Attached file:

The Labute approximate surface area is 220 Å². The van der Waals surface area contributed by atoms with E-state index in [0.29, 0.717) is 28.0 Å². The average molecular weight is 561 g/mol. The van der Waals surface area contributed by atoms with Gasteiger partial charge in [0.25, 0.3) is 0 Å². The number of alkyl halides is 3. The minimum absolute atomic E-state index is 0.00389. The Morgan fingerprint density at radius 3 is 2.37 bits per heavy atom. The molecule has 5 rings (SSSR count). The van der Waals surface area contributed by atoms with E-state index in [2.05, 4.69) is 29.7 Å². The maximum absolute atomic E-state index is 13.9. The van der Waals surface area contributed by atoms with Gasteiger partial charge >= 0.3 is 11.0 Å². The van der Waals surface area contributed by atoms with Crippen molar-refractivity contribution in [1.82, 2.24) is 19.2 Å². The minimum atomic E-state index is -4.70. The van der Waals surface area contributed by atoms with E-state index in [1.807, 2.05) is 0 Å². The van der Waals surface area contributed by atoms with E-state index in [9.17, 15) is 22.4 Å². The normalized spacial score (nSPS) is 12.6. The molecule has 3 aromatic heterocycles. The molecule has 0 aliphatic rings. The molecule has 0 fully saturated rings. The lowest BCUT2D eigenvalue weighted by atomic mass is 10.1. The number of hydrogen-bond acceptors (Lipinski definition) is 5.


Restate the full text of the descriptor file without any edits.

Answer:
The Labute approximate surface area is 220 Å². The van der Waals surface area contributed by atoms with E-state index in [0.29, 0.717) is 28.0 Å². The average molecular weight is 561 g/mol. The van der Waals surface area contributed by atoms with Gasteiger partial charge in [0.25, 0.3) is 0 Å². The number of alkyl halides is 3. The minimum absolute atomic E-state index is 0.00389. The Morgan fingerprint density at radius 3 is 2.37 bits per heavy atom. The molecule has 5 rings (SSSR count). The van der Waals surface area contributed by atoms with E-state index in [2.05, 4.69) is 29.7 Å². The maximum absolute atomic E-state index is 13.9. The van der Waals surface area contributed by atoms with Gasteiger partial charge >= 0.3 is 11.0 Å². The van der Waals surface area contributed by atoms with Crippen molar-refractivity contribution in [1.82, 2.24) is 19.2 Å². The minimum atomic E-state index is -4.70. The van der Waals surface area contributed by atoms with E-state index in [1.807, 2.05) is 0 Å². The van der Waals surface area contributed by atoms with E-state index in [9.17, 15) is 22.4 Å². The normalized spacial score (nSPS) is 12.6. The molecule has 3 aromatic heterocycles. The molecule has 0 aliphatic rings. The molecule has 0 fully saturated rings. The lowest BCUT2D eigenvalue weighted by atomic mass is 10.1. The number of hydrogen-bond acceptors (Lipinski definition) is 5.